This time we have the eminent Aruna Chakravarti review Devika Khanna Narula’sBeyond the Veils, a retelling of the author’s family history. Perhaps, history has been the common thread in our reviews this time. Rakhi Dalal has reviewed Anirudh Kala’sTwo and a Half Rivers, a fiction that focusses on the Sikh issues in 1980s India from a Dalit perspective. It brought to my mind a family saga I had been recently re-reading, Alex Haley’s Roots, which showcased the whole American Revolution from the perspective of slaves brought over from Africa. Did the new laws change the fates of the slaves or Dalits? To an extent, it did but the rest as fact and fiction showcase were in the hands that belonged to the newly freed people. To enable people to step out of the cycle of poverty, the right attitudes towards growth and the ability to accept the subsequent changes is a felt need. That is perhaps where organisations like Pandies step in. Another non-fiction which highlights history around the same period and place as Kala’s novel is BP Pande’sIn the Service of Free India –Memoirs of a Civil Servant. Reviewed by Bhaskar Parichha, the book explores the darker nuances of human history filled with violence and intolerance.
That violence is intricately linked to power politics has been showcased often. But, what would be really amazing to see would be how we could get out of the cycle as a society. With gun violence being an accepted norm in one of the largest democracies of the world, perhaps we need to listen to the voice of wisdom found in the fiction by Steve Davidson who meets perhaps a ghost in Hong Kong. Musing over the ghost’s words, the past catches up in Sunil Sharma’s story, ‘Walls’. Sharma has also given us a slice from his life in Canada with its colours, vibrancy and photographs of the fall. As he emigrated to Canada, we read of immigrants in Marzia Rahman’s touching narrative. She has opted to go with the less privileged just as Lakshmi Kannan has opted to go with the privileged in her story.
Sharma observes, while we find the opulence of nature thrive in places people inhabit in Canada, it is not so in Asia. I wonder why? Why are Asian cities crowded and polluted? There was a time when Los Angeles and London suffered smogs. Has that shifted now as factories relocated to Asia, generating wealth in currency but taking away from nature’s opulence of fresh, clean air as more flock into crowded cities looking for sustenance?
Humour is introduced into the short story section with Sohana Manzoor’s hilarious rendering of her driving lessons in America, lessons given to foreigners by migrants. Rhys Hughes makes for more humour with a really hilarious rendition of men in tea cosies missing their…I think ‘TrouserHermit’ will tell you the rest. He has perhaps more sober poetry which though imaginative does not make you laugh as much as his prose. Michael Burch has shared some beautiful poetry perpetuating the calmer nuances of a deeply felt love and affection. George Freek, Anasuya Bhar, Ryan Quinn Flanagan, Dibyajyoti Sarma have all given us wonderful poetry along with many others. One could write an essay on each poem – but as we are short shrift for time, we move on to travel sagas from hiking in Australia and hobnobbing with kangaroos to renovated palaces in Bengal.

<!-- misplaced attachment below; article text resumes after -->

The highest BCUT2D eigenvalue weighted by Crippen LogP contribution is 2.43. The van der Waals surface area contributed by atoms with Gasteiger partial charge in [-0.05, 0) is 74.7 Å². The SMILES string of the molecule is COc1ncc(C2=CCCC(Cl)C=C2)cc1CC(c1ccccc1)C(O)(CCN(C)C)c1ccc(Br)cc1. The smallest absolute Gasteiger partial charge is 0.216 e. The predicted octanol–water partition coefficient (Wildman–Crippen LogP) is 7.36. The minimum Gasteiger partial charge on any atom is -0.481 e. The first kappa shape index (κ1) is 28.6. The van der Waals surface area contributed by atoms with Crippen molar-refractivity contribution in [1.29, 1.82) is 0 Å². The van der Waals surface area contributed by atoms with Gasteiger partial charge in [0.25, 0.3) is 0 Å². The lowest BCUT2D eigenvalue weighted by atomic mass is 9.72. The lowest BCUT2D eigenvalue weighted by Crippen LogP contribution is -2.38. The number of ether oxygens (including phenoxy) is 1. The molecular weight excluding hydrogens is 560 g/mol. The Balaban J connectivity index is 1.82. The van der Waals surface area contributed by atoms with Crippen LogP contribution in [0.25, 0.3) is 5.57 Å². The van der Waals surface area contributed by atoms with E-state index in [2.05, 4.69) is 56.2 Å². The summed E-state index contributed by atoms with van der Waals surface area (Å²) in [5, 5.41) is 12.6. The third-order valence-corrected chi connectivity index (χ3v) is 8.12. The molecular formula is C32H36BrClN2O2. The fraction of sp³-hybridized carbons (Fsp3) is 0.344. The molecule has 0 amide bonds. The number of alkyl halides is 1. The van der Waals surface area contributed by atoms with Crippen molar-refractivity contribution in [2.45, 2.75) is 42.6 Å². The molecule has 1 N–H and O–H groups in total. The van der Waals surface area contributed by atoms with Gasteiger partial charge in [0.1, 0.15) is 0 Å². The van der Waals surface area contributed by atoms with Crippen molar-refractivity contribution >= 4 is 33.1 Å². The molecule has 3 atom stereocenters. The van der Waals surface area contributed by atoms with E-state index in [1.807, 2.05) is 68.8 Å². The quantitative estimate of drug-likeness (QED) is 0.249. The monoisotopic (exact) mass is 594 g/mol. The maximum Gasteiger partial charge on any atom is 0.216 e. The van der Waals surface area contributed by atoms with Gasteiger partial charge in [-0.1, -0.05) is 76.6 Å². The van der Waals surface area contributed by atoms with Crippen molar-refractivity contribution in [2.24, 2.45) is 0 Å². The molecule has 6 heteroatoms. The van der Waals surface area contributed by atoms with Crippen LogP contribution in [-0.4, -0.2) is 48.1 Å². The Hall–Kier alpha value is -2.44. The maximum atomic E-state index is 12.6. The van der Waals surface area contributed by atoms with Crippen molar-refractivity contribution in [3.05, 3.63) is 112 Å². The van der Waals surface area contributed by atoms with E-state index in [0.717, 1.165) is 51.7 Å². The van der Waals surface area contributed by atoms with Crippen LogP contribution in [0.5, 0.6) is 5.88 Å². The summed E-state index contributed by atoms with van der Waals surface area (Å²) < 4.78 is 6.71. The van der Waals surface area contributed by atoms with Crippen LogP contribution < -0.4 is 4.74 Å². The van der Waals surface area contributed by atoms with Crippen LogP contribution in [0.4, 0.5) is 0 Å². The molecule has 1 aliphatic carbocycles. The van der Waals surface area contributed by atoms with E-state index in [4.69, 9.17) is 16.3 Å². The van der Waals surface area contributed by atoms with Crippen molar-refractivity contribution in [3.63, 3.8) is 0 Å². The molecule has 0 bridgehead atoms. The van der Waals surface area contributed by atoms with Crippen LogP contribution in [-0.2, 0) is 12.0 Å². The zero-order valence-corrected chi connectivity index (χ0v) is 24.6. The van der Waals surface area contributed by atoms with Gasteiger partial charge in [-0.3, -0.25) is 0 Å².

While mostly we hear of sad stories related to marriages, we have a sunny one in which Alpana finds much in a marriage that runs well with wisdom learnt from Kung Fu Panda. Devraj Singh Kalsi has given us a philosophical piece with his characteristic touch of irony laced with humour on statues. If you are wondering what he could have to say, have a read.
In Nature’s Musings, Penny Wilkes has offered us prose and wonderful photographs of the last vestiges of autumn. As the season hovers between summer and winter, geographical boundaries too can get blurred at times. A nostalgic recap given by Ratnottama Sengupta along the borders of Bengal, which though still crossed by elephants freely in jungles (wild elephants do not need visas, I guess), gained an independence from the harshness of cultural hegemony on December 16th, 1971. Candice Louisa Daquin has also looked at grey zones that lie between sanity and insanity in her column. An essay which links East and West has been given to us by Rakibul Hasan about a poet who mingles the two in his poetry. A Bengali song by Tagore, Purano shei diner kotha, that is almost a perfect trans creation of Robert Burn’s Scottish Auld Lang Syne in the spirit of welcoming the New Year, has been transcreated to English. The similarity in the content of the two greats’ lyrics showcase the commonalities of love, friendship and warmth that unite all cultures into one humanity.
Our first translation from Uzbekistan – a story by Sherzod Artikov, translated from Uzbeki by Nigora Mukhammad — gives a glimpse of a culture that might be new to many of us. Akbar Barakzai’s shorter poems, translated by Fazal Baloch from Balochi and Ratnottama Sengupta’s transcreation of a Tagore song, Rangiye Die Jao, have added richness to our oeuvre along with one from Korean by Ihlwha Choi. Professor Fakrul Alam, who is well-known for his translation of poetry by Jibonanda Das, has started sharing his work on the Bengali poet with us. Pause by and take a look.
There is much more than what I can put down here as we have a bumper end of the year issue this December. There is a bit of something for all times, tastes and seasons.
I would like to thank my wonderful team for helping put together this issue. Sohana Manzoor and Sybil Pretious need double thanks for their lovely artwork that is showcased in our magazine. We are privileged to have committed readers, some of who have started contributing to our content too. A huge thanks to all our contributors and readers for being with us through our journey.